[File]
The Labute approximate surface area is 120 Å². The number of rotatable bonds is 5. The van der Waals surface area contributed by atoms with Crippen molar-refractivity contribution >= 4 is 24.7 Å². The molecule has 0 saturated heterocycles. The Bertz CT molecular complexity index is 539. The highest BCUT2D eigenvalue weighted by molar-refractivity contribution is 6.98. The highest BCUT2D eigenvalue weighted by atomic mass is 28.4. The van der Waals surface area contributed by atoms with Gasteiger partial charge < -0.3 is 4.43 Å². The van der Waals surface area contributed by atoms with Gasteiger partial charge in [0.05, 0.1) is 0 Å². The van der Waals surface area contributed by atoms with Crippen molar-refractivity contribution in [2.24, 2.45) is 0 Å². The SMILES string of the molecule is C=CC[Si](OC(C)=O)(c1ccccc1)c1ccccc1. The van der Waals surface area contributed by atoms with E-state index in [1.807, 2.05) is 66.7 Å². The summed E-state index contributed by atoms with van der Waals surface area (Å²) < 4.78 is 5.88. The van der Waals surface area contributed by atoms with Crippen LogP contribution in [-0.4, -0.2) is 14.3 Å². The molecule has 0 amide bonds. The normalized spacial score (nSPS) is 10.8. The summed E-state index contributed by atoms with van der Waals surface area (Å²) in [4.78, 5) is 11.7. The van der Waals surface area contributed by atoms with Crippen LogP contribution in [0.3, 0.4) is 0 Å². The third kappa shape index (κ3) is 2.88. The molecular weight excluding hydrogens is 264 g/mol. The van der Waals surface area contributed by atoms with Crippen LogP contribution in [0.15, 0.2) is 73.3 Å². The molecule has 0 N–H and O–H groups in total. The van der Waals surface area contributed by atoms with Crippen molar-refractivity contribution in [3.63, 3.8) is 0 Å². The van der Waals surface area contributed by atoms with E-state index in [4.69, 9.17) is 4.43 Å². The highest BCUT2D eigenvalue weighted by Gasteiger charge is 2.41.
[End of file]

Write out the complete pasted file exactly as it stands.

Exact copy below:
The Labute approximate surface area is 120 Å². The number of rotatable bonds is 5. The van der Waals surface area contributed by atoms with Crippen molar-refractivity contribution >= 4 is 24.7 Å². The molecule has 0 saturated heterocycles. The Bertz CT molecular complexity index is 539. The highest BCUT2D eigenvalue weighted by molar-refractivity contribution is 6.98. The highest BCUT2D eigenvalue weighted by atomic mass is 28.4. The van der Waals surface area contributed by atoms with Gasteiger partial charge < -0.3 is 4.43 Å². The van der Waals surface area contributed by atoms with Gasteiger partial charge in [0.05, 0.1) is 0 Å². The van der Waals surface area contributed by atoms with Crippen molar-refractivity contribution in [2.24, 2.45) is 0 Å². The SMILES string of the molecule is C=CC[Si](OC(C)=O)(c1ccccc1)c1ccccc1. The van der Waals surface area contributed by atoms with E-state index in [1.807, 2.05) is 66.7 Å². The summed E-state index contributed by atoms with van der Waals surface area (Å²) < 4.78 is 5.88. The van der Waals surface area contributed by atoms with Crippen LogP contribution in [-0.4, -0.2) is 14.3 Å². The molecule has 0 amide bonds. The normalized spacial score (nSPS) is 10.8. The summed E-state index contributed by atoms with van der Waals surface area (Å²) in [4.78, 5) is 11.7. The van der Waals surface area contributed by atoms with Crippen LogP contribution in [0.3, 0.4) is 0 Å². The third kappa shape index (κ3) is 2.88. The molecular weight excluding hydrogens is 264 g/mol. The van der Waals surface area contributed by atoms with Crippen LogP contribution in [0.15, 0.2) is 73.3 Å². The molecule has 0 N–H and O–H groups in total. The van der Waals surface area contributed by atoms with Crippen molar-refractivity contribution in [3.63, 3.8) is 0 Å². The van der Waals surface area contributed by atoms with E-state index in [4.69, 9.17) is 4.43 Å². The highest BCUT2D eigenvalue weighted by Gasteiger charge is 2.41.